The people of the United States actually have two national flags: one for our military government and another for the civil. Each one has fifty stars in its canton and thirteen red and white stripes, but there are several important differences.
Although most Americans think of the Stars and Stripes (above left) as their only flag, it is actually for military affairs only. The other one, meant by its makers for wider use (peacetime), has vertical stripes with blue stars on a white field (above right). You can see this design, which bears civil jurisdiction, in the U.S. Coast Guard and Customs flags, but their service insignias replace the fifty stars.
I first learned of the separate, civil flag when I was reading Nathaniel Hawthorne's The Scarlet Letter, published in 1850. The introduction, titled "The Custom House," includes this description:
From the loftiest point of its roof, during precisely three and a half hours of each forenoon, floats or droops, in breeze or calm, the banner of the republic; but with the thirteen stripes turned vertically, instead of horizontally, and thus indicating that a civil, and not a military post of Uncle Sam's government, is here established.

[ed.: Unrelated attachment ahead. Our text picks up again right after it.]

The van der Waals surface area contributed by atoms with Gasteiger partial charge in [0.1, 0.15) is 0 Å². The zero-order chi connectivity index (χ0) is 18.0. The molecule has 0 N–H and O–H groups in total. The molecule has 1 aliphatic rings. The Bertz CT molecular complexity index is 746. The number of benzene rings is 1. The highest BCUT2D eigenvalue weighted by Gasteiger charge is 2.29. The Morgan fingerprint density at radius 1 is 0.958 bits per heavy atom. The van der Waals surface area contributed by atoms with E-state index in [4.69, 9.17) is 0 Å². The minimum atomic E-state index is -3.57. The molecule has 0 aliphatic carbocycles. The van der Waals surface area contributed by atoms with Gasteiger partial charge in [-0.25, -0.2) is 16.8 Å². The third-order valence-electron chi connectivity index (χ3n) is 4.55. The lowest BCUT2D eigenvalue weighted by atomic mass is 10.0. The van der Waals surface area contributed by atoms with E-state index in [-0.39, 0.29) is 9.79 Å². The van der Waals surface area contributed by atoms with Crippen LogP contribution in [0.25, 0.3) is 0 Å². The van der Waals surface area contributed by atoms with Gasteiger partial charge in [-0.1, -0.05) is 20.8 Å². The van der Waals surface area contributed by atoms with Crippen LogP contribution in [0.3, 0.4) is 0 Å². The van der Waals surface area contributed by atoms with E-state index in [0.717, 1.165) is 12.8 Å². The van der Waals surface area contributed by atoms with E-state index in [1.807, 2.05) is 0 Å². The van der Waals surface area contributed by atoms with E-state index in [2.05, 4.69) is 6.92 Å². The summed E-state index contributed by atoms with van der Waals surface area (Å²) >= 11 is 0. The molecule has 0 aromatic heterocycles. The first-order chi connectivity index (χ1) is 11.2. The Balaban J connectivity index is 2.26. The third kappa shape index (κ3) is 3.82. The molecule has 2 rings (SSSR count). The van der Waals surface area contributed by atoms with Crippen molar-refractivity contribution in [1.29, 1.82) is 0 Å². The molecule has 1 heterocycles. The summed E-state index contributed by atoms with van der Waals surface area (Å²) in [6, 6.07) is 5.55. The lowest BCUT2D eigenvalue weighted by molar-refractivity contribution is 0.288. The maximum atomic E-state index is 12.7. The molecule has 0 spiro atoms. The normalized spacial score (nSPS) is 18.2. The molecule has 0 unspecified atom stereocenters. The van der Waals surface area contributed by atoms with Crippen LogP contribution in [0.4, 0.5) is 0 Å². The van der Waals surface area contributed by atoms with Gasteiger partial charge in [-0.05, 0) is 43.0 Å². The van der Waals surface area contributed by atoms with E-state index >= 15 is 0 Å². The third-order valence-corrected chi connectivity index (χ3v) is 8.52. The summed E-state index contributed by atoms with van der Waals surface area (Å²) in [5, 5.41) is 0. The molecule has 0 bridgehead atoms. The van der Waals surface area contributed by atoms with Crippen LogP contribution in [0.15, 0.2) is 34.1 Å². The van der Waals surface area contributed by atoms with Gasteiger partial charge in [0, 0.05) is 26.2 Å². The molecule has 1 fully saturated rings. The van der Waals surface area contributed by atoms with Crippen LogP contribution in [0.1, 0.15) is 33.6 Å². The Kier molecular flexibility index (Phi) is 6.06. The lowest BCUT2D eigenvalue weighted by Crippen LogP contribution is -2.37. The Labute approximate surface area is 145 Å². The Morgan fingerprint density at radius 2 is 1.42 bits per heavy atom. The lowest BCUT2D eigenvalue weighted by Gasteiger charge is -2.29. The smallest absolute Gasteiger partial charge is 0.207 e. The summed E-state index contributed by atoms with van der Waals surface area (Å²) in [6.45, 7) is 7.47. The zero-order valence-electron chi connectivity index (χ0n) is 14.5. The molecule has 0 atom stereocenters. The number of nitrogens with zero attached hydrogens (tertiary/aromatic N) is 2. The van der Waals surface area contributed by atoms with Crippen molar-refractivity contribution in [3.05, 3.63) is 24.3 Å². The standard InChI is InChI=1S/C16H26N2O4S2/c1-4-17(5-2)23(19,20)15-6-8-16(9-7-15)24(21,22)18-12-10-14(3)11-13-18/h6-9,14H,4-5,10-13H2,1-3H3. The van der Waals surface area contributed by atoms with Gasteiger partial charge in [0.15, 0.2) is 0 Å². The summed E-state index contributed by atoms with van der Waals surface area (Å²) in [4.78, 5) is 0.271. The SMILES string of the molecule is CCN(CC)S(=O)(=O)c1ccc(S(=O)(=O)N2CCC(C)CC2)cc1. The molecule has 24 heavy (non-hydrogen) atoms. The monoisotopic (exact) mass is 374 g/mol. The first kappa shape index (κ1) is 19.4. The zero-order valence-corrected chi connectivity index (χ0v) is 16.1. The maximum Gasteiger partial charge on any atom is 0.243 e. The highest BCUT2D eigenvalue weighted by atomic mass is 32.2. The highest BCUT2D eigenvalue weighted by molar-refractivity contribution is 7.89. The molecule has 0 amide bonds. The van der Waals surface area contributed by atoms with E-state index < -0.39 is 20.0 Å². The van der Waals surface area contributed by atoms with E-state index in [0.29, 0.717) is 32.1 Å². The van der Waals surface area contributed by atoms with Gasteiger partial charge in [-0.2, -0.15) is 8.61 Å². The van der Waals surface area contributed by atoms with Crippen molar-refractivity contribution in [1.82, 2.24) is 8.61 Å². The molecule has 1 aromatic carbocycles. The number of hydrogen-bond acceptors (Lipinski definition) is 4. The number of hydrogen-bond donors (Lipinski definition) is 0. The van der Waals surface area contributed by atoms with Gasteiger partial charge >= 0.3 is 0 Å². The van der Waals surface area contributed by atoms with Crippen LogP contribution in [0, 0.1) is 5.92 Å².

It took me two years of digging before I found a picture that matched what he was describing: my second clue was an original Illuminated History of North America (1860). If this runs against your beliefs, look up those two references.
History book publishers contribute to the public's miseducation by always picturing the flag in military settings, creating the impression that the one with horizontal stripes is the only one there is. They don't actually lie; they just tell half the truth. For example, the "first American flag" they show Betsy Ross sewing at George Washington's request, was for the Revolution - of course it was military.
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